The Longest Night
Winter in Australia doesn't always bring snow flurries. Here in Melbourne we rarely see snow unless we drive to the snowfields or the alps further away. But many trees are leafless, the mornings are frosty and most people I know wouldn't want the temperatures to get any lower.
Today is the Southern Winter Solstice. It occurs every year on June 21 when the southern hemisphere is most inclined away from the sun. The day will be the shortest of the year, and this evening we shall sleep through the longest night.
At the risk of being shunned by those who shiver through the winter, I confess I am a fan. This has a lot to do with reading in bed under heavy blankets, my love of candle light and the fun of wearing coats and boots. I have a suspicion it has a lot to do with my writing shawl too.
Many of my friends have had enough of winter already. They yearn for Spring and the promise of warmer days. Some cultures mark the winter solstice by gathering for a feast. In an attempt to shake off the winter blues, they host a celebration, and who could blame them? Good company can chase away the foulest of moods and I'm all for chocolate pudding with a good cup of coffee.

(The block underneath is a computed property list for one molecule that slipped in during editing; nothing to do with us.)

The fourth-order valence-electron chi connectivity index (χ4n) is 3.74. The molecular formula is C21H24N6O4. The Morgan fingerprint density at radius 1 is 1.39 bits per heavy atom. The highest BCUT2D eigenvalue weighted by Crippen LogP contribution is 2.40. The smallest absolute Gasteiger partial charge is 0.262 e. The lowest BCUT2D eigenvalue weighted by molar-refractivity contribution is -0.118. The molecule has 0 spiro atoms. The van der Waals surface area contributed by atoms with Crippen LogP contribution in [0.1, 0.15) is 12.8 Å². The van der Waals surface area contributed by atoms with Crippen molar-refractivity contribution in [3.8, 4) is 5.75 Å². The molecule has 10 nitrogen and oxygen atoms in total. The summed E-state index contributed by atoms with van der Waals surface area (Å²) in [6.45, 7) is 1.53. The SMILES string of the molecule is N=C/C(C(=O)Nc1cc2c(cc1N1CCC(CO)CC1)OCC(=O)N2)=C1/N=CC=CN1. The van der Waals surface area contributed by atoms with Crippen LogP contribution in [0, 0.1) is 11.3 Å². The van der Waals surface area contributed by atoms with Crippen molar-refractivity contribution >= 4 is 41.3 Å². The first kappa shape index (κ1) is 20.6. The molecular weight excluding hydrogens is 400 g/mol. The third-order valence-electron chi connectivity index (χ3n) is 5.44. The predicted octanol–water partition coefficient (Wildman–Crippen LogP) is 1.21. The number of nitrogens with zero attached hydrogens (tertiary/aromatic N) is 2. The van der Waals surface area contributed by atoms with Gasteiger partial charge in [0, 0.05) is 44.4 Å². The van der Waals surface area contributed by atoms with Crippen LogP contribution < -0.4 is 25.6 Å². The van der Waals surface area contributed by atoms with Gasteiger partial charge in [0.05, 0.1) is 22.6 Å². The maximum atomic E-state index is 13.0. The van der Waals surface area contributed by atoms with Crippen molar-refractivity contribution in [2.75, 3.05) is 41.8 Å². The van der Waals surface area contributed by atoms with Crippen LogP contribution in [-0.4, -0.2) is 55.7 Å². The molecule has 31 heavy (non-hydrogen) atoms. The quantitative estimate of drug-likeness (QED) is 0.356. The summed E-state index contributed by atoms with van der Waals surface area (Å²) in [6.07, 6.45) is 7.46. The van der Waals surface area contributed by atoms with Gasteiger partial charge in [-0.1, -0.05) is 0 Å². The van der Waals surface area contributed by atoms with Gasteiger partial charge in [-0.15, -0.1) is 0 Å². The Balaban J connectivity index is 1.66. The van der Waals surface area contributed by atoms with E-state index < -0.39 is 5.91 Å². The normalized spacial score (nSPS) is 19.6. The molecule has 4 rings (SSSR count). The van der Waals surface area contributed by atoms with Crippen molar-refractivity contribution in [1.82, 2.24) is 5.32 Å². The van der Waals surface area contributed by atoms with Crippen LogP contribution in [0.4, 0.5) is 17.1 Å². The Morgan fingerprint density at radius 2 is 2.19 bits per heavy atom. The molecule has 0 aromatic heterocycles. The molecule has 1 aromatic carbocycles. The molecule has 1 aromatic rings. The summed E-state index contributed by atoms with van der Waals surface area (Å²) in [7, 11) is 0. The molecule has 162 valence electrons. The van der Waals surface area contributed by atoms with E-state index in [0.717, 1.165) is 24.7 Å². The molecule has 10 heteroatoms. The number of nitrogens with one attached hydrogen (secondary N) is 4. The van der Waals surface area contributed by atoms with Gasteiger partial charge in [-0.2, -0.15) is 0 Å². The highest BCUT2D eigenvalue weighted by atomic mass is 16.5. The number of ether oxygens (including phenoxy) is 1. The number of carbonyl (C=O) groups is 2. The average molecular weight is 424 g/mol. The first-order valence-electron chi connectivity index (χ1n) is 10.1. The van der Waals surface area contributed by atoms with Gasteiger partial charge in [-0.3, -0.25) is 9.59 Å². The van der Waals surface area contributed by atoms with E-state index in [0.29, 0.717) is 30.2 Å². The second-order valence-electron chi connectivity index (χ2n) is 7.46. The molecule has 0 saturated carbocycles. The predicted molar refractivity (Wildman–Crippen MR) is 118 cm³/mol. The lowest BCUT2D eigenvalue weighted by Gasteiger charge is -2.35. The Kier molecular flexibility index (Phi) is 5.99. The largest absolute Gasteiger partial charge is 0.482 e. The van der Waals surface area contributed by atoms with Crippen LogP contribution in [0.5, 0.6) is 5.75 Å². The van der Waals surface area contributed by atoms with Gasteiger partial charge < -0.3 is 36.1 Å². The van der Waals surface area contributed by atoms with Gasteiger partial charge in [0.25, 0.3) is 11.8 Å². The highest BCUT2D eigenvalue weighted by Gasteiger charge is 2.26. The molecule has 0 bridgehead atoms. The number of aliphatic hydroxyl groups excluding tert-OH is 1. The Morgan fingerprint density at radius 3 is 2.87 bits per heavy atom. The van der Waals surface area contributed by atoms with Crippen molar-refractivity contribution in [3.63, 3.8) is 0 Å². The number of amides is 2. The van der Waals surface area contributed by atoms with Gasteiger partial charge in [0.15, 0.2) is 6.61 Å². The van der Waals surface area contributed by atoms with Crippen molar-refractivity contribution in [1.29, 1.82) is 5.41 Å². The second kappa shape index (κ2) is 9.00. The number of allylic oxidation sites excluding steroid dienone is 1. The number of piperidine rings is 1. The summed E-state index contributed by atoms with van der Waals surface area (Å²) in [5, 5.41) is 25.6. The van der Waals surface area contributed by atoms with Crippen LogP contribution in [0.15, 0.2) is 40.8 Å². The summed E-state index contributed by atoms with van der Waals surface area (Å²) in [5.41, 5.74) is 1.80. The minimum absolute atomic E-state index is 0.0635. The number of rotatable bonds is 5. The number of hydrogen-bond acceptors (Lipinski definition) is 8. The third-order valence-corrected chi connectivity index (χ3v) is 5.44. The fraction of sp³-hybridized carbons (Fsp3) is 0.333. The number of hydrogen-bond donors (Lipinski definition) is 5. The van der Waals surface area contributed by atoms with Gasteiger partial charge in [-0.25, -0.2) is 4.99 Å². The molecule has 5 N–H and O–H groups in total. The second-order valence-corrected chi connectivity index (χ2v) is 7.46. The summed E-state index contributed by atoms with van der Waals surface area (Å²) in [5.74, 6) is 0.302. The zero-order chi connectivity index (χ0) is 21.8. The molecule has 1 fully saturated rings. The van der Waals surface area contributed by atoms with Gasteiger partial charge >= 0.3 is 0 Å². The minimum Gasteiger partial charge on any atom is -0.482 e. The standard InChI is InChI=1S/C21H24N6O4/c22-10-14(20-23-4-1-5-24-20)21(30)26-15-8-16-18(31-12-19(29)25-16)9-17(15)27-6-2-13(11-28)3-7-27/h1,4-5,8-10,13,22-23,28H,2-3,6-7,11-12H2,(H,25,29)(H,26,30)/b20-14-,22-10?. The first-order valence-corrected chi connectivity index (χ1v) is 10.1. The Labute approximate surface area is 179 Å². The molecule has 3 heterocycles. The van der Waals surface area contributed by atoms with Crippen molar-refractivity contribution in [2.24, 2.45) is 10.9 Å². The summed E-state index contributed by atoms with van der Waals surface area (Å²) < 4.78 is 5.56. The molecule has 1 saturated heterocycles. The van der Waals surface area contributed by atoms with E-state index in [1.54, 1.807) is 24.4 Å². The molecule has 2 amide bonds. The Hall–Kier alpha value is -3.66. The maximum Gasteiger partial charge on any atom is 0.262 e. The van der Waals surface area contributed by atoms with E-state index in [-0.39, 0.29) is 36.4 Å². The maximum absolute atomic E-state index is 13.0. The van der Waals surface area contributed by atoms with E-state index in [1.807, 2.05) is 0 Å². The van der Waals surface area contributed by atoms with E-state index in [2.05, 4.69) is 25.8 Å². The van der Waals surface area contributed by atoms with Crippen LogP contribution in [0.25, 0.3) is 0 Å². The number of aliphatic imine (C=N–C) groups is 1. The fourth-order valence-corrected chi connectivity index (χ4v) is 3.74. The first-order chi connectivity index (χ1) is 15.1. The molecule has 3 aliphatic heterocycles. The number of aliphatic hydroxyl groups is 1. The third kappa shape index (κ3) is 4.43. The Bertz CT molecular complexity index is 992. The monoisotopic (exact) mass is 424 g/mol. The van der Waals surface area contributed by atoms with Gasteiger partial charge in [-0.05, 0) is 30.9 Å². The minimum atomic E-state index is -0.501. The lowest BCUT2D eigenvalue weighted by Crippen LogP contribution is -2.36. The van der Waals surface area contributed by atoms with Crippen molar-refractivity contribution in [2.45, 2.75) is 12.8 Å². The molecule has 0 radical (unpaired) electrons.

Tasmania, our most southern state, is the last stop before Antarctica. They really do celebrate the Winter Solstice there, with the Antarctic Mid Winter Festival. They even have a countdown to spring. How thoughtful to provide a party for all things winter, and hint at things to come as well.
If you long for Spring, take heart. From tomorrow, the days will only get longer. That's how God made it. Just ask my friends up in that other hemisphere. The ones enjoying the glorious sunshine and long balmy evenings.
And God said, "Let there be lights in the expanse of the sky to separate the day from the night, and let them serve as signs to mark seasons and days and years." Genesis 1:14